May 26, 2020

Laurita Pursues Her Dreams

It is sometimes hard to find good news and to be upbeat in these challenging times; the times of COVID-19.

But one thing that can give us all some comfort is to bear witness to how well children who are Deaf deal with the tough hand they have been dealt. Most often they do not complain, they are open to many changes and challenges, show amazing resiliency and, best of all, offer us all hope that a better future is within reach.

We invite you to read on, to learn firsthand how Laurita aspires to continue her education, to create a better life for herself while displaying courage and perseverance in the process.

It is also worth mentioning that all students, teachers, staff and their families at Escuela de Educación Especial de San Miguel de Allende are doing well while following “stay at home” practices during the school's temporary closure. 

EEESMA is proud to announce that Laurita has registered in Utel University's on-line program for a Bachelor Degree in Education. The program begins June 1st, 2020 and runs for 2 years 8 months. She will be tutored by teachers at EEESMA offering translation from Spanish to Mexican Sign Language to assist Laurita to better understand and complete assignments.

Following her graduation from high school at EEESMA last March, and after spending several months working with Directora Juaniz as a teaching assistant, Laurita realized that she had a lot to offer children who are Deaf by pursuing a career as a teacher. Through this work, she has demonstrated strong abilities to work with young Deaf students.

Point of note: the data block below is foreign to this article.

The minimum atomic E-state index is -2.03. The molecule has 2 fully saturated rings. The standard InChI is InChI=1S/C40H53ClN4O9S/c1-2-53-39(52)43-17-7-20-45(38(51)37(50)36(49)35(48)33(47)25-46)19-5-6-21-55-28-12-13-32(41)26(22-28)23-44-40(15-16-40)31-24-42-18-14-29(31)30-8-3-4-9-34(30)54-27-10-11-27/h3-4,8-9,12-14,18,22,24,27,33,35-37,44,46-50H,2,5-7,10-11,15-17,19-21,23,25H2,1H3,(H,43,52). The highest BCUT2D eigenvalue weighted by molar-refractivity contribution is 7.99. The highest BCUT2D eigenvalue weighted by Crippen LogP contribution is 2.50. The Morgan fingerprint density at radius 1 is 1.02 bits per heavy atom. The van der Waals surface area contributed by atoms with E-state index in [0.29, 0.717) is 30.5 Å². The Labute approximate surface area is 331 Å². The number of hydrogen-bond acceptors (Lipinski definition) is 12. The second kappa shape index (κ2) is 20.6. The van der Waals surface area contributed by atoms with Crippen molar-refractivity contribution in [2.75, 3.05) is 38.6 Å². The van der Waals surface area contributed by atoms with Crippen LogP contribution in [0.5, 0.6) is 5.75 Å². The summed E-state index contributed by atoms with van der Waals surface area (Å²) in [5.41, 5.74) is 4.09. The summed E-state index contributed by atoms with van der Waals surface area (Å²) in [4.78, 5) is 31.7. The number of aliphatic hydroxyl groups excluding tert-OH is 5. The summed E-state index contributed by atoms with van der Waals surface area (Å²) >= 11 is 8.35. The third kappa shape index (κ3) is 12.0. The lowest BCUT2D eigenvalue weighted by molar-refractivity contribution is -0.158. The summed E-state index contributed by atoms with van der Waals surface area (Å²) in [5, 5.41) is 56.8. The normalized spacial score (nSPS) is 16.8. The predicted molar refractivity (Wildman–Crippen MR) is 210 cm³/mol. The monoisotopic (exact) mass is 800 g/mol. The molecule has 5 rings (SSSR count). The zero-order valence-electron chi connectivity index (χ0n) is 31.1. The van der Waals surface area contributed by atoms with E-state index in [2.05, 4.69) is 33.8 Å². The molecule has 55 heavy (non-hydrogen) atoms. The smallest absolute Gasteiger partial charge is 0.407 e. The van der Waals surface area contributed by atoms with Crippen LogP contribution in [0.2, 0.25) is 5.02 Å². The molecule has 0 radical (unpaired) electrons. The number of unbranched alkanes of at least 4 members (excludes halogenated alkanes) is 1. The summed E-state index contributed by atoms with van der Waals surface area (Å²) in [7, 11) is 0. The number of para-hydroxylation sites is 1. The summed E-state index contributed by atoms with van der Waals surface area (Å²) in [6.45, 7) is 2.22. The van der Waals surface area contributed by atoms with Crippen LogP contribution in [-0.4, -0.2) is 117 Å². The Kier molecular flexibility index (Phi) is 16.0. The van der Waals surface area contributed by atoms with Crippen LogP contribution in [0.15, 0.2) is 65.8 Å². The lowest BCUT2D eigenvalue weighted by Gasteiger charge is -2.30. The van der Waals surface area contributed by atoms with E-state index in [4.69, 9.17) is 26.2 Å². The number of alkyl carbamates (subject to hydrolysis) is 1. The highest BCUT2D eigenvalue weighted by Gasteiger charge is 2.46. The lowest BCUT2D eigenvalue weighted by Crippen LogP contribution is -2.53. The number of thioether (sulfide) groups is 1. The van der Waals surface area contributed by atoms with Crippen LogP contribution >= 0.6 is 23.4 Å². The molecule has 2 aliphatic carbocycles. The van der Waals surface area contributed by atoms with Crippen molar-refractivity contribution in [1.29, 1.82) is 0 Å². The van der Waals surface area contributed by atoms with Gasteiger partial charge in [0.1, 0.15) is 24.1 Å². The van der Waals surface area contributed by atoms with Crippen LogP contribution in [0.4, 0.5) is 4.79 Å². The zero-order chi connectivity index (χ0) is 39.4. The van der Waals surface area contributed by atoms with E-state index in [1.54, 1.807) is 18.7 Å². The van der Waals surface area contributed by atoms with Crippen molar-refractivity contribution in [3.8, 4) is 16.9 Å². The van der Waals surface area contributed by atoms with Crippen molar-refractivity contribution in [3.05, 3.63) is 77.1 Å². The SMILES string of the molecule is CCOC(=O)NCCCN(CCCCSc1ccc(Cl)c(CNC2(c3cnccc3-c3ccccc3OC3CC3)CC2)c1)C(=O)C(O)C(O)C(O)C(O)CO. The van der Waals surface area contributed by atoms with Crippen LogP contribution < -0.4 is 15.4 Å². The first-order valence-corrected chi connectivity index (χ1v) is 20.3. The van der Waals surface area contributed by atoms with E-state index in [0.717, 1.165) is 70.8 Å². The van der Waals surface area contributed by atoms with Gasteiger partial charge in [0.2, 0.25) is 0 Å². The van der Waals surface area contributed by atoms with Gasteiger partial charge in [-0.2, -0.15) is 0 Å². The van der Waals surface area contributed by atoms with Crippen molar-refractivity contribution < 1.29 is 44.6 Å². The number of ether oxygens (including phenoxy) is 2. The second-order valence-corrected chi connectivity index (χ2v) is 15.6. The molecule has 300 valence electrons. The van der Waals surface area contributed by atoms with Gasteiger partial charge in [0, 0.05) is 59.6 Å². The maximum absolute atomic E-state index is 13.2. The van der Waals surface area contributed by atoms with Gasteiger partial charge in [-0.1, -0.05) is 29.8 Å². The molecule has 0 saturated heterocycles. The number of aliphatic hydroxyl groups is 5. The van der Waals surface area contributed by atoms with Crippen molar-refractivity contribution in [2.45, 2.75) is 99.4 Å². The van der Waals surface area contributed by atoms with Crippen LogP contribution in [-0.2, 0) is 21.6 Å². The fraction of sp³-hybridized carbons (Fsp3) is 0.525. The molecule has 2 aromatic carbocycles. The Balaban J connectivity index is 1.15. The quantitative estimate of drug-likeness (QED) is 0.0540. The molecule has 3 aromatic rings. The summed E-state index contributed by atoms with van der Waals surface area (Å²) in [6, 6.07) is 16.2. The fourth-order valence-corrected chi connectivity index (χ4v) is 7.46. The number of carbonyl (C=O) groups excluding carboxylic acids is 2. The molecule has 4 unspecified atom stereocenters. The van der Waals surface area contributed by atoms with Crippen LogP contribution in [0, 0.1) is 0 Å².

Described as a bright, warm, enthusiastic and caring young woman, those who know Laurita are confident she will make a great teacher and an amazing role model for all young Deaf people. During the temporary closure of school, Laurita has continued to work alongside Juaniz in an impressive way to support students with their virtual studies. Please join us in wishing Laurita well in the pursuit of her dreams of attaining higher education and becoming a teacher of the Deaf.  

Links:

Jan 27, 2020

National Day of the Deaf in Mexico

Children Peforming On Stage
Children Peforming On Stage

Fostering Deaf Awareness, and Asking “What Does It Mean to be Deaf”?

On November 29, 2019 National Day of the Deaf was observed by Escuela de Educación Especial de San Miguel de Allende. This was a day meant for all to reflect on what it means to be Deaf; as best as one can who is hearing! Teachers, families, friends, supporters and, most importantly, the students themselves gathered to share with each other.

It was a day to celebrate one's deafness. (Yes, it is possible to celebrate deafness if one has pride in oneself and in one's community.)

It was a day to create awareness around what it means to be Deaf.

It was a day to educate, inform and entertain.

All of these things were accomplished, and more, on this remarkable day.

Highlights of the event included informative speakers on issues facing the Deaf, a presentation of a children’s book illustrated by Jesús a student of the school, lively and entertaining stage performances by a visiting interpreter/performer and several engaging dance and sign language songs performed by the children themselves. The touching finale was a song performed by the students and their parents together, communicating their affection for each other in sign language. Many of the parents are only just beginning to learn Mexican Sign Language and this public display of tenderness was extraordinary for the students and for those fortunate enough to be there to witness it.